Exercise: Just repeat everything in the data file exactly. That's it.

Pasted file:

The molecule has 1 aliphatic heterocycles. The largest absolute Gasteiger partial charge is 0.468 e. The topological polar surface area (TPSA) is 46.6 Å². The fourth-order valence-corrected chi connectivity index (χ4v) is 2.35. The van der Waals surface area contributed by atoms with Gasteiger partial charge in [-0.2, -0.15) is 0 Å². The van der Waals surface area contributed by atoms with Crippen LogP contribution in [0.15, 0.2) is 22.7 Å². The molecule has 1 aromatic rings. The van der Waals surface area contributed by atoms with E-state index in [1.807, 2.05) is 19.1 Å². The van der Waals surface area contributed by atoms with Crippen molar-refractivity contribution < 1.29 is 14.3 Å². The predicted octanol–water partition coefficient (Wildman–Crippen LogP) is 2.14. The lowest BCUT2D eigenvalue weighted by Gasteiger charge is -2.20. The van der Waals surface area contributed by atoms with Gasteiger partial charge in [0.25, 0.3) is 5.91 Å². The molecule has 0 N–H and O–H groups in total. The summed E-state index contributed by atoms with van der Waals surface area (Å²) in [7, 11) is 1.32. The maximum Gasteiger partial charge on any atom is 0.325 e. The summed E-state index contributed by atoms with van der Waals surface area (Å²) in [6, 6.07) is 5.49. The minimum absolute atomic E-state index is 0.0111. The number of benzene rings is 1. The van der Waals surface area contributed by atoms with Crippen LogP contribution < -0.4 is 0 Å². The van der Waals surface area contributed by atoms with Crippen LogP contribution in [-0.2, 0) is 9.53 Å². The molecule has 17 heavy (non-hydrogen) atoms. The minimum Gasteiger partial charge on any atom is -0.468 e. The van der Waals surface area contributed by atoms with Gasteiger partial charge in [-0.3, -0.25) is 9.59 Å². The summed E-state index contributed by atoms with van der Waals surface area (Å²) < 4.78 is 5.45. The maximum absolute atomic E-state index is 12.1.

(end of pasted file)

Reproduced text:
The molecule has 1 aliphatic heterocycles. The largest absolute Gasteiger partial charge is 0.468 e. The topological polar surface area (TPSA) is 46.6 Å². The fourth-order valence-corrected chi connectivity index (χ4v) is 2.35. The van der Waals surface area contributed by atoms with Gasteiger partial charge in [-0.2, -0.15) is 0 Å². The van der Waals surface area contributed by atoms with Crippen LogP contribution in [0.15, 0.2) is 22.7 Å². The molecule has 1 aromatic rings. The van der Waals surface area contributed by atoms with E-state index in [1.807, 2.05) is 19.1 Å². The van der Waals surface area contributed by atoms with Crippen molar-refractivity contribution < 1.29 is 14.3 Å². The predicted octanol–water partition coefficient (Wildman–Crippen LogP) is 2.14. The lowest BCUT2D eigenvalue weighted by Gasteiger charge is -2.20. The van der Waals surface area contributed by atoms with Gasteiger partial charge in [0.25, 0.3) is 5.91 Å². The molecule has 0 N–H and O–H groups in total. The summed E-state index contributed by atoms with van der Waals surface area (Å²) in [7, 11) is 1.32. The maximum Gasteiger partial charge on any atom is 0.325 e. The summed E-state index contributed by atoms with van der Waals surface area (Å²) in [6, 6.07) is 5.49. The minimum absolute atomic E-state index is 0.0111. The number of benzene rings is 1. The van der Waals surface area contributed by atoms with Crippen LogP contribution < -0.4 is 0 Å². The van der Waals surface area contributed by atoms with Crippen LogP contribution in [-0.2, 0) is 9.53 Å². The molecule has 17 heavy (non-hydrogen) atoms. The minimum Gasteiger partial charge on any atom is -0.468 e. The van der Waals surface area contributed by atoms with Gasteiger partial charge in [-0.3, -0.25) is 9.59 Å². The summed E-state index contributed by atoms with van der Waals surface area (Å²) < 4.78 is 5.45. The maximum absolute atomic E-state index is 12.1.